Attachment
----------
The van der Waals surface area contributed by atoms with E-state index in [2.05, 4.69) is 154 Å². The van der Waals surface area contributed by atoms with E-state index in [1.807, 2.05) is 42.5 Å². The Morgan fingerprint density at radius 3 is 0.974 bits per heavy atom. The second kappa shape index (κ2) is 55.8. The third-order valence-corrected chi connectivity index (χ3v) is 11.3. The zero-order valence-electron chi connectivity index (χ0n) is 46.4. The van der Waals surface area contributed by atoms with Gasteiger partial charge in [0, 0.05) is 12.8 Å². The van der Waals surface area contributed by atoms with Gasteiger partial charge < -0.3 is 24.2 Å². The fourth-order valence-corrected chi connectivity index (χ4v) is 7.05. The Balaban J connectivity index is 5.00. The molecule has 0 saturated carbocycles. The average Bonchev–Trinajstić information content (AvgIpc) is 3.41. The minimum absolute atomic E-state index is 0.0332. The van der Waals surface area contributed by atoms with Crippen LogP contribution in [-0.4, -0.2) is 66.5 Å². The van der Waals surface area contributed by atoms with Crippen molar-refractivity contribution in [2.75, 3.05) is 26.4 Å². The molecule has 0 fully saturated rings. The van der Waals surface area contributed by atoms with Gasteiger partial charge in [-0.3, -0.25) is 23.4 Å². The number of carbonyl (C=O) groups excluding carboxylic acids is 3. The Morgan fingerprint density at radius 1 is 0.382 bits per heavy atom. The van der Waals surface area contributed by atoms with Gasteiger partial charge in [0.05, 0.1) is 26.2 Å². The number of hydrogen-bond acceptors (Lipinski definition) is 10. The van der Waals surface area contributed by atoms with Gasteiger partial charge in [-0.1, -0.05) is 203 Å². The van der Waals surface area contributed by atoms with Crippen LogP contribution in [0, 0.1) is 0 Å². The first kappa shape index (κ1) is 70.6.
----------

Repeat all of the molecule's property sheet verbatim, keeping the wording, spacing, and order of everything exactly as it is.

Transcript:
The van der Waals surface area contributed by atoms with E-state index in [2.05, 4.69) is 154 Å². The van der Waals surface area contributed by atoms with E-state index in [1.807, 2.05) is 42.5 Å². The Morgan fingerprint density at radius 3 is 0.974 bits per heavy atom. The second kappa shape index (κ2) is 55.8. The third-order valence-corrected chi connectivity index (χ3v) is 11.3. The zero-order valence-electron chi connectivity index (χ0n) is 46.4. The van der Waals surface area contributed by atoms with Gasteiger partial charge in [0, 0.05) is 12.8 Å². The van der Waals surface area contributed by atoms with Gasteiger partial charge < -0.3 is 24.2 Å². The fourth-order valence-corrected chi connectivity index (χ4v) is 7.05. The Balaban J connectivity index is 5.00. The molecule has 0 saturated carbocycles. The average Bonchev–Trinajstić information content (AvgIpc) is 3.41. The minimum absolute atomic E-state index is 0.0332. The van der Waals surface area contributed by atoms with Crippen LogP contribution in [-0.4, -0.2) is 66.5 Å². The van der Waals surface area contributed by atoms with Crippen molar-refractivity contribution in [2.75, 3.05) is 26.4 Å². The molecule has 0 fully saturated rings. The van der Waals surface area contributed by atoms with Gasteiger partial charge in [-0.3, -0.25) is 23.4 Å². The number of carbonyl (C=O) groups excluding carboxylic acids is 3. The Morgan fingerprint density at radius 1 is 0.382 bits per heavy atom. The van der Waals surface area contributed by atoms with Gasteiger partial charge in [0.05, 0.1) is 26.2 Å². The number of hydrogen-bond acceptors (Lipinski definition) is 10. The van der Waals surface area contributed by atoms with Gasteiger partial charge in [-0.1, -0.05) is 203 Å². The van der Waals surface area contributed by atoms with Crippen LogP contribution in [0, 0.1) is 0 Å². The first kappa shape index (κ1) is 70.6.